Death steals everything except our stories. Jim Harrison once used that line to end a poem.
I thought of it last week when Stephanie Golightly Lowden told me how she got her mom on audio tape late in her life and at one point her mom said, "I remember when they burned all the German language books."
There was a story there, and though the mother has died, the daughter has written it.
It's fictionalized, because that's what Lowden does. She has now written three novels for young readers and each had its genesis in real world events.
Lowden's latest, just published, is "Jingo Fever," the story of a young German-American girl who moves with her mother from Milwaukee to Ashland in the summer of 1918. World War I is ongoing, and abundant anti-German sentiment is in the air.
Dorothy Golightly, Stephanie's mom, lived a bit of the story as a young girl in Milwaukee, when German books in her school were burned.
While her mother's memories inspired "Jingo Fever," Lowden first learned about anti-German bigotry in Wisconsin when she came to Madison in 1970 with a work-study opportunity under E. David Cronon, a noted professor of history at UW-Madison and later dean of the College of Letters and Science.
Cronon asked Lowden, who grew up in Menomonee Falls and attended UW-Milwaukee before transferring to Madison, to read old issues of the Milwaukee Sentinel newspaper on microfiche at the Wisconsin Historical Society with an eye toward stories about German-Americans in Wisconsin during World War I.
"It was a crazy time," Lowden, 62, said last week.
She found stories of two German-American professors in Ashland being tarred and feathered. In Monroe, a German-American had a small explosive set off near his home because he declined to buy a war bond. A machine gun was set up in front of Milwaukee's Pabst Theatre, to discourage the German-Americans who used it as a gathering spot.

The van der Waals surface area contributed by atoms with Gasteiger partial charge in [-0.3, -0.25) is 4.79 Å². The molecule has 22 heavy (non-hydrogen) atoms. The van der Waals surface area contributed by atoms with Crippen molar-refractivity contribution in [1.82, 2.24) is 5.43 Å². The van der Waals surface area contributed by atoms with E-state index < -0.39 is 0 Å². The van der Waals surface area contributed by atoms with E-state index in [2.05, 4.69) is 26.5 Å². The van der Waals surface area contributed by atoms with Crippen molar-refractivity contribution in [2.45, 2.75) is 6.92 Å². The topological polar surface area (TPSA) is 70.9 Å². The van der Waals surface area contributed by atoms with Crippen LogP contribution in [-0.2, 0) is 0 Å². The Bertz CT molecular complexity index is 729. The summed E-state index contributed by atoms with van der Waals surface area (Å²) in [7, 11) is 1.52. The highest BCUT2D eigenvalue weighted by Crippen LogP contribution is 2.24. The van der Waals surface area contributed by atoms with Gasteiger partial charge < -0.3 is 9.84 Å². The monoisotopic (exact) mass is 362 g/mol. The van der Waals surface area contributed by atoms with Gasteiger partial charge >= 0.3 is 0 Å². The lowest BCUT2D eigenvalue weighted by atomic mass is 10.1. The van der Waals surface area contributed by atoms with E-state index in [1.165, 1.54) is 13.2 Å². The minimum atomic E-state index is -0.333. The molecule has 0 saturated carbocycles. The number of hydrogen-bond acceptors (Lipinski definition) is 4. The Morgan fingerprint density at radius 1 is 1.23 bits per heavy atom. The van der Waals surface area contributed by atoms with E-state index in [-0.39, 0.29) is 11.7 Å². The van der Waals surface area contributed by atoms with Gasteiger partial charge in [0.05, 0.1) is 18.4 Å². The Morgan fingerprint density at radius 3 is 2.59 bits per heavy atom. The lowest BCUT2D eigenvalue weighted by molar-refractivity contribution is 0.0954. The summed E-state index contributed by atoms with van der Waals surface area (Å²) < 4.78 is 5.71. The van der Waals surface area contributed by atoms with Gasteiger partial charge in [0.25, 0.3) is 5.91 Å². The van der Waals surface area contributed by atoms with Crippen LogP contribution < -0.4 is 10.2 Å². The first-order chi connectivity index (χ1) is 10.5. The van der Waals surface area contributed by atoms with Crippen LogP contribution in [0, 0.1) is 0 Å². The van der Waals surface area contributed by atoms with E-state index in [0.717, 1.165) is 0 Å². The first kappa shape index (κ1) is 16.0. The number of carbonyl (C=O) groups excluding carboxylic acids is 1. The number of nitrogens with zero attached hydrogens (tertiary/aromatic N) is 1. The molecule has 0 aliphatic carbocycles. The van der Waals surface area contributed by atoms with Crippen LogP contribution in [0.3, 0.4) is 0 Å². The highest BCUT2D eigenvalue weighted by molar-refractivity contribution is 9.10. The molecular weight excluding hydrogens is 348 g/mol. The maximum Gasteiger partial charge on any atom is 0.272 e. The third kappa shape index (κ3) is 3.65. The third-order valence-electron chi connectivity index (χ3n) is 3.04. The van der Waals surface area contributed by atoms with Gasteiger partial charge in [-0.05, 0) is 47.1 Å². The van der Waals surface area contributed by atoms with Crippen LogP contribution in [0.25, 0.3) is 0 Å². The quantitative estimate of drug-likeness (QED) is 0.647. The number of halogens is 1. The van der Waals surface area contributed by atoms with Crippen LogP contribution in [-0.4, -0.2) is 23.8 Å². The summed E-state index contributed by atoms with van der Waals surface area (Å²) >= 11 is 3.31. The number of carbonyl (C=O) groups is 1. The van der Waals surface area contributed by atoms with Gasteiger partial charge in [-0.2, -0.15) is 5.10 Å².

Lowden turned the research over to Cronon, but she didn't write about it, not then.
It was later, after she and her husband began raising a family in Madison, that Lowden decided to try to write.
Her first serious attempt at fiction came right from the heart. Lowden's father died when she was 9 years old — a sudden Father's Day heart attack — and Lowden crafted a story, for young readers, about a girl whose father dies suddenly. She wrote about grief and the impact on the rest of the family.
She called it "Emily's Sadhappy Season" and she sent it off to a publisher. And then something happened that rarely happens to beginning authors. The publisher called and said, "We want to do your book." It was published in 1993.
Lowden's mother Dorothy had battled anxiety and depression after her husband's unexpected death. But once Lowden had married and settled in Madison, her mother relocated here as well, and in Stephanie's word, "blossomed."
Dorothy was active in progressive politics — Stephanie has a photo of her mom getting an award from a young state senator named Russ Feingold — and some years before her death in 2001 Dorothy shared her memories on tape, including the story about the book burning in Milwaukee.
On hearing it, Lowden recalled her research years earlier for Cronon. She began the manuscript which would eventually be "Jingo Fever," although she was not satisfied with her early drafts.
She set it aside and in 2004 published "Time of the Eagle," an historical novel for young readers about an Ojibwe girl who loses her family to small pox. The book — based on a real smallpox epidemic — was well-reviewed, and Lowden again set her sights on the German-American tale set in Wisconsin in 1918.
"Jingo Fever" is now out. Acknowledgments to Cronon and Dorothy Golightly appear at the front of the book. It is available at Amazon and the University Book Store-Hilldale, and on Jan. 12 Lowden will have a signing at The Prairie Bookshop in Mount Horeb.
The book begins, "Why don't you go back to Germany where you came from!" Death steals everything except our stories, and Lowden has written a good one.
Contact Doug Moe at 608-252-6446 or firstname.lastname@example.org. His column appears Monday, Wednesday, Friday and Sunday.